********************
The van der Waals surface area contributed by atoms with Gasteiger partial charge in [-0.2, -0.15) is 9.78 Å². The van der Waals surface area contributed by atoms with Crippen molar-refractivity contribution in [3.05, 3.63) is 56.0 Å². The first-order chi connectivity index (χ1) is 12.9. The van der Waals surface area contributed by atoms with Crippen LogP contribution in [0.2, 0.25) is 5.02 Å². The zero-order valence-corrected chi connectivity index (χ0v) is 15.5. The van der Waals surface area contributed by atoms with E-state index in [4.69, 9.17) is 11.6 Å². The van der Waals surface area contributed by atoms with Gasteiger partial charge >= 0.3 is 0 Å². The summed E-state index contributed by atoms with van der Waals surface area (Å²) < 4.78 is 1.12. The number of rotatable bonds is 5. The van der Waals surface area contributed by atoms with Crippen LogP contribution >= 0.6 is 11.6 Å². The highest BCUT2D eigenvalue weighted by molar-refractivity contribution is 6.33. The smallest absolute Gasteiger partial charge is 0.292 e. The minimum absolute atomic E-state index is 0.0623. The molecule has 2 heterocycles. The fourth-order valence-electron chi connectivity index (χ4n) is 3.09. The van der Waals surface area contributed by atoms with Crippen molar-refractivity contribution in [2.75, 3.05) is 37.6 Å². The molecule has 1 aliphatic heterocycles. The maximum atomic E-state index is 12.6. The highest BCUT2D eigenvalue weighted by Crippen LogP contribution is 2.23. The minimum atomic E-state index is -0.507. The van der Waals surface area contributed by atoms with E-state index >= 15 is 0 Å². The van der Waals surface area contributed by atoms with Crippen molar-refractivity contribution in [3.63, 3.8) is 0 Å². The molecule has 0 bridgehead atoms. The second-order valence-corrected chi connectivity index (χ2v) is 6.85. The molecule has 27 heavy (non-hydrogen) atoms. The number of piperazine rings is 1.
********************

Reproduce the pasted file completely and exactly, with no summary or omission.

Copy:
The van der Waals surface area contributed by atoms with Gasteiger partial charge in [-0.2, -0.15) is 9.78 Å². The van der Waals surface area contributed by atoms with Crippen molar-refractivity contribution in [3.05, 3.63) is 56.0 Å². The first-order chi connectivity index (χ1) is 12.9. The van der Waals surface area contributed by atoms with Crippen LogP contribution in [0.2, 0.25) is 5.02 Å². The zero-order valence-corrected chi connectivity index (χ0v) is 15.5. The van der Waals surface area contributed by atoms with E-state index in [4.69, 9.17) is 11.6 Å². The van der Waals surface area contributed by atoms with Gasteiger partial charge >= 0.3 is 0 Å². The summed E-state index contributed by atoms with van der Waals surface area (Å²) < 4.78 is 1.12. The number of rotatable bonds is 5. The van der Waals surface area contributed by atoms with Crippen LogP contribution >= 0.6 is 11.6 Å². The highest BCUT2D eigenvalue weighted by molar-refractivity contribution is 6.33. The smallest absolute Gasteiger partial charge is 0.292 e. The minimum absolute atomic E-state index is 0.0623. The molecule has 2 heterocycles. The fourth-order valence-electron chi connectivity index (χ4n) is 3.09. The van der Waals surface area contributed by atoms with Crippen molar-refractivity contribution in [2.75, 3.05) is 37.6 Å². The molecule has 1 aliphatic heterocycles. The maximum atomic E-state index is 12.6. The highest BCUT2D eigenvalue weighted by Crippen LogP contribution is 2.23. The minimum atomic E-state index is -0.507. The van der Waals surface area contributed by atoms with E-state index >= 15 is 0 Å². The van der Waals surface area contributed by atoms with Crippen molar-refractivity contribution in [3.63, 3.8) is 0 Å². The molecule has 0 bridgehead atoms. The second-order valence-corrected chi connectivity index (χ2v) is 6.85. The molecule has 27 heavy (non-hydrogen) atoms. The number of piperazine rings is 1.